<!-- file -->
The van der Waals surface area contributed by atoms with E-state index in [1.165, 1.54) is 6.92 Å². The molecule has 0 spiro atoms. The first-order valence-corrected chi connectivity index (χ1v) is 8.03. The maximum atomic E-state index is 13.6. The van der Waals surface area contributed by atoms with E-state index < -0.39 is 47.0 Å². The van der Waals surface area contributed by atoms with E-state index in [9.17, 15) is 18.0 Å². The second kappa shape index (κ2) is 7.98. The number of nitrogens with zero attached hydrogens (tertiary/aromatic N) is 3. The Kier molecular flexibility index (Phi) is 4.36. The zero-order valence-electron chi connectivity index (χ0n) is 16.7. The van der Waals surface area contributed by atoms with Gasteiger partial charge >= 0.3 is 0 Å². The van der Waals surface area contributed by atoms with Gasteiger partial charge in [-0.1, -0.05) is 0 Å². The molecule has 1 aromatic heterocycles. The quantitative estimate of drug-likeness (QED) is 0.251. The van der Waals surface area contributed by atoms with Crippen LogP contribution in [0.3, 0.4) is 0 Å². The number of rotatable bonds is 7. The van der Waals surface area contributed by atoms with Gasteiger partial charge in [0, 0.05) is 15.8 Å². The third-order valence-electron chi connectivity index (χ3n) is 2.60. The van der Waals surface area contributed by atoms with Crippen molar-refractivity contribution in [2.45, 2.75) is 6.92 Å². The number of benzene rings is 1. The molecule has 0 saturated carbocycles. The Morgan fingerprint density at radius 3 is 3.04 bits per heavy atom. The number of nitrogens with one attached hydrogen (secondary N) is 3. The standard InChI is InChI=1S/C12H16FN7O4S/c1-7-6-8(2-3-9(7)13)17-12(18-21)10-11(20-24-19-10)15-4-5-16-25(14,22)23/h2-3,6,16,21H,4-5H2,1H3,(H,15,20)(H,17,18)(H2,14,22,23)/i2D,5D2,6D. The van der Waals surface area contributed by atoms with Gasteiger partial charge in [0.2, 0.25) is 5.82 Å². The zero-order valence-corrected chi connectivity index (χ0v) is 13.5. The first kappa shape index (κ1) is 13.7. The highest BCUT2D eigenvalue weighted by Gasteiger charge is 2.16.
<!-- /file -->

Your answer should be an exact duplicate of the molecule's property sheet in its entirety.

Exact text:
The van der Waals surface area contributed by atoms with E-state index in [1.165, 1.54) is 6.92 Å². The molecule has 0 spiro atoms. The first-order valence-corrected chi connectivity index (χ1v) is 8.03. The maximum atomic E-state index is 13.6. The van der Waals surface area contributed by atoms with E-state index < -0.39 is 47.0 Å². The van der Waals surface area contributed by atoms with E-state index in [9.17, 15) is 18.0 Å². The second kappa shape index (κ2) is 7.98. The number of nitrogens with zero attached hydrogens (tertiary/aromatic N) is 3. The Kier molecular flexibility index (Phi) is 4.36. The zero-order valence-electron chi connectivity index (χ0n) is 16.7. The van der Waals surface area contributed by atoms with Gasteiger partial charge >= 0.3 is 0 Å². The van der Waals surface area contributed by atoms with Gasteiger partial charge in [-0.1, -0.05) is 0 Å². The molecule has 1 aromatic heterocycles. The quantitative estimate of drug-likeness (QED) is 0.251. The van der Waals surface area contributed by atoms with Crippen LogP contribution in [0.3, 0.4) is 0 Å². The number of rotatable bonds is 7. The van der Waals surface area contributed by atoms with Gasteiger partial charge in [0, 0.05) is 15.8 Å². The third-order valence-electron chi connectivity index (χ3n) is 2.60. The van der Waals surface area contributed by atoms with Crippen molar-refractivity contribution in [2.45, 2.75) is 6.92 Å². The number of benzene rings is 1. The molecule has 0 saturated carbocycles. The Morgan fingerprint density at radius 3 is 3.04 bits per heavy atom. The number of nitrogens with one attached hydrogen (secondary N) is 3. The standard InChI is InChI=1S/C12H16FN7O4S/c1-7-6-8(2-3-9(7)13)17-12(18-21)10-11(20-24-19-10)15-4-5-16-25(14,22)23/h2-3,6,16,21H,4-5H2,1H3,(H,15,20)(H,17,18)(H2,14,22,23)/i2D,5D2,6D. The van der Waals surface area contributed by atoms with Gasteiger partial charge in [0.2, 0.25) is 5.82 Å². The zero-order valence-corrected chi connectivity index (χ0v) is 13.5. The first kappa shape index (κ1) is 13.7. The highest BCUT2D eigenvalue weighted by Gasteiger charge is 2.16.